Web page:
Pointer to buffer on gpu

I currently can draw multiple chunks consisting of a lot of tiles which each only have a VertexArray bound and no buffer or VertexAttributes. I draw them with glDrawArraysInstanced and don’t pass any vertex data. The position and transform of the tiles are calculated by the shader based on some small uniforms that I can set. Each tile indexes an array of tilemap indices with its gl_InstaceID. The vertex shader then passes the calculated UV coordinates to the fragment shader to determine the texture of each tile. Currently, for testing purposes, I am passing the array of tileset indices as uniforms.

Is it possible to create an array on the GPU and just get a pointer to it if I want to change the texture of a tile(for example for animations)? Because uploading such big arrays every frame would be pretty slow and unnecessary since I only update a small number of tiles each frame.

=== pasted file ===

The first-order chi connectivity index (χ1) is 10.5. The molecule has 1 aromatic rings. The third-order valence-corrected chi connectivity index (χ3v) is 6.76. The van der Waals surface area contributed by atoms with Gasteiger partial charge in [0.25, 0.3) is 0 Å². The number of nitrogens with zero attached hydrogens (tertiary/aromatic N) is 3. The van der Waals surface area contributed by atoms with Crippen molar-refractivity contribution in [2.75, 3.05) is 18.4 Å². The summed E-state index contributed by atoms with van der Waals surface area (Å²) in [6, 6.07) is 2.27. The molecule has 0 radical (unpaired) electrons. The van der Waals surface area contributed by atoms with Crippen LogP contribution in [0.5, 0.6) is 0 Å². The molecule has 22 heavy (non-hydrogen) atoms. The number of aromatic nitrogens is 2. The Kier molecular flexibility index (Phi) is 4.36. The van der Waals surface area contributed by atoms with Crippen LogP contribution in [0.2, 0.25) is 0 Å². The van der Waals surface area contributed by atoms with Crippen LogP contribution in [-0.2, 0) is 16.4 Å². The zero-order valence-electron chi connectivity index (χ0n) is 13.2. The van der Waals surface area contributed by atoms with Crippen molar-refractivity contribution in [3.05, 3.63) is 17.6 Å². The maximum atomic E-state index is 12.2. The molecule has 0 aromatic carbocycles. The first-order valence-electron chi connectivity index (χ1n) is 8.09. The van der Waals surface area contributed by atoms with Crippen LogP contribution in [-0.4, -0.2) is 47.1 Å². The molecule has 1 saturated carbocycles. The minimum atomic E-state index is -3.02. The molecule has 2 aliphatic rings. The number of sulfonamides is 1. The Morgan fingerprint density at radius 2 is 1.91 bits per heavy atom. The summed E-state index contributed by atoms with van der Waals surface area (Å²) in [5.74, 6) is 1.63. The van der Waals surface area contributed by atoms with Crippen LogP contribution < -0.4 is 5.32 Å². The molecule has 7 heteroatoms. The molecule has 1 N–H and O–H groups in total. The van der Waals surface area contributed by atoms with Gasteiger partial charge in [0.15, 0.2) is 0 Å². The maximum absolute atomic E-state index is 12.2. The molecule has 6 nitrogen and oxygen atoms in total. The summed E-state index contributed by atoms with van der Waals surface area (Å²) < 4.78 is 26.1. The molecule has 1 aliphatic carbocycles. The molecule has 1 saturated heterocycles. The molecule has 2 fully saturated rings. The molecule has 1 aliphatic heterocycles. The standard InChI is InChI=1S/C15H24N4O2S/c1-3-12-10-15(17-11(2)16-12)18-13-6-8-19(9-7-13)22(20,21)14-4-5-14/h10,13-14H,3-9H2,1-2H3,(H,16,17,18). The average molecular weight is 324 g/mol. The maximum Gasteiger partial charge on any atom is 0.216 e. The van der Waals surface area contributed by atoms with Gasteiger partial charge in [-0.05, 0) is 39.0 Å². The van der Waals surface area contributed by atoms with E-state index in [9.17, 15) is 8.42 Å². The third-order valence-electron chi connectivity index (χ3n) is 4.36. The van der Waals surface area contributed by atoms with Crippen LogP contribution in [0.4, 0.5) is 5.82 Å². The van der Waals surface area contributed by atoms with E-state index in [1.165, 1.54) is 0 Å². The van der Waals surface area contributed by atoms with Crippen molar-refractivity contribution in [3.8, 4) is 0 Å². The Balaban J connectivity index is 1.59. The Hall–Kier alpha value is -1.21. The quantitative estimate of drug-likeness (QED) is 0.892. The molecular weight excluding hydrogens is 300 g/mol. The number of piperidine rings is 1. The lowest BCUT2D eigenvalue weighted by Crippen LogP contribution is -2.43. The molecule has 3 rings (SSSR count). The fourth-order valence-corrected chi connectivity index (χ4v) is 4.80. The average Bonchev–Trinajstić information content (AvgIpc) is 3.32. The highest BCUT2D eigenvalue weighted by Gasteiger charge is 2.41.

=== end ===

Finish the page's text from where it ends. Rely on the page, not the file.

Thanks for your answers :slight_smile:

glMapBuffer and glMapBufferRange allow you to map all or part of a buffer to the CPU’s address space for reading and writing. The latter function offers more control over the mapping.

Accessing GPU memory may still be slower than accessing CPU memory, so it’s worth structuring the data appropriately. Interleaving attributes (array of structs) may be less efficient than keeping static and dynamic attributes separate (struct of arrays).

Also, if you’re using instancing with one instance per tile, that tends to be inefficient. Implementations typically don’t combine multiple instances into a single work group, so the vertex shader will only use as many cores as the tile has vertices; the rest will be idle. If you’re doing “fake instancing” (retrieving per-instance data from arrays/textures rather than attributes), you’re probably better off using non-instanced rendering and just dividing gl_VertexID by the number of vertices per “instance”.

Interesting! Thank you very much :slight_smile:

I am now using the technique you described and it indeed renders much faster!